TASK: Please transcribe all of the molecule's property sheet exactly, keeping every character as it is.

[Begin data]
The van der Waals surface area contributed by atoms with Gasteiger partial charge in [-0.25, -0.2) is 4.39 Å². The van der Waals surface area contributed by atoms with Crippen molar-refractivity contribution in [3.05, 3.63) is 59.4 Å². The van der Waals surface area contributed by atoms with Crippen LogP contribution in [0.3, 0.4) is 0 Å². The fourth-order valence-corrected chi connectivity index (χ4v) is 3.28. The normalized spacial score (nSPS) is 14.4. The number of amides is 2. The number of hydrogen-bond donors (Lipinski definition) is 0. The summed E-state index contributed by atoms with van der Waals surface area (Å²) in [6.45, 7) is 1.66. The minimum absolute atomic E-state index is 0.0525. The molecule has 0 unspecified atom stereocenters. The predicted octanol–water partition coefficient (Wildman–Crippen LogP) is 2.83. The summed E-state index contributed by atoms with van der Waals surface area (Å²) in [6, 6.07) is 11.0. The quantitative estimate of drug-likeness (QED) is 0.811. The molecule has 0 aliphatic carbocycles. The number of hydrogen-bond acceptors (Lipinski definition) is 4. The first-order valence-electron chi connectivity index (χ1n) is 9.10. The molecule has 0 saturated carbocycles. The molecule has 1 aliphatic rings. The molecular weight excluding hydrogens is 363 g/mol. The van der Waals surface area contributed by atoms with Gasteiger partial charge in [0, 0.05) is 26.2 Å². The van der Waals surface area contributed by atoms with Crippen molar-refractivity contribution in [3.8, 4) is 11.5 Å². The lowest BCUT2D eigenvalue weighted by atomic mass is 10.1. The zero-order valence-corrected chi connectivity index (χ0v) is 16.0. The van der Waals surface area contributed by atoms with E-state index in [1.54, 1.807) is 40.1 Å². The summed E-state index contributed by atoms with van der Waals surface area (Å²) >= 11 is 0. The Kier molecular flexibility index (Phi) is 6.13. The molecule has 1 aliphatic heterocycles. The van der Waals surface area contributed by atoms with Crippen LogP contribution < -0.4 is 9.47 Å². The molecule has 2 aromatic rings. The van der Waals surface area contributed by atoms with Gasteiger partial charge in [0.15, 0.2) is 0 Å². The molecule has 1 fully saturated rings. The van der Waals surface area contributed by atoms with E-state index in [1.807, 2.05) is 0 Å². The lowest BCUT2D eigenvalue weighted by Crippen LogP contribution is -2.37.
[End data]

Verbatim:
The van der Waals surface area contributed by atoms with Gasteiger partial charge in [-0.25, -0.2) is 4.39 Å². The van der Waals surface area contributed by atoms with Crippen molar-refractivity contribution in [3.05, 3.63) is 59.4 Å². The van der Waals surface area contributed by atoms with Crippen LogP contribution in [0.3, 0.4) is 0 Å². The fourth-order valence-corrected chi connectivity index (χ4v) is 3.28. The normalized spacial score (nSPS) is 14.4. The number of amides is 2. The number of hydrogen-bond donors (Lipinski definition) is 0. The summed E-state index contributed by atoms with van der Waals surface area (Å²) in [6.45, 7) is 1.66. The minimum absolute atomic E-state index is 0.0525. The molecule has 0 unspecified atom stereocenters. The predicted octanol–water partition coefficient (Wildman–Crippen LogP) is 2.83. The summed E-state index contributed by atoms with van der Waals surface area (Å²) in [6, 6.07) is 11.0. The quantitative estimate of drug-likeness (QED) is 0.811. The molecule has 0 aliphatic carbocycles. The number of hydrogen-bond acceptors (Lipinski definition) is 4. The first-order valence-electron chi connectivity index (χ1n) is 9.10. The molecule has 0 saturated carbocycles. The molecule has 1 aliphatic rings. The molecular weight excluding hydrogens is 363 g/mol. The van der Waals surface area contributed by atoms with Gasteiger partial charge in [0, 0.05) is 26.2 Å². The van der Waals surface area contributed by atoms with Crippen molar-refractivity contribution in [3.8, 4) is 11.5 Å². The lowest BCUT2D eigenvalue weighted by atomic mass is 10.1. The zero-order valence-corrected chi connectivity index (χ0v) is 16.0. The van der Waals surface area contributed by atoms with E-state index in [1.54, 1.807) is 40.1 Å². The summed E-state index contributed by atoms with van der Waals surface area (Å²) >= 11 is 0. The Kier molecular flexibility index (Phi) is 6.13. The molecule has 1 aliphatic heterocycles. The van der Waals surface area contributed by atoms with Crippen LogP contribution < -0.4 is 9.47 Å². The molecule has 2 aromatic rings. The van der Waals surface area contributed by atoms with Gasteiger partial charge in [0.15, 0.2) is 0 Å². The molecule has 1 fully saturated rings. The van der Waals surface area contributed by atoms with E-state index in [1.807, 2.05) is 0 Å². The lowest BCUT2D eigenvalue weighted by Crippen LogP contribution is -2.37.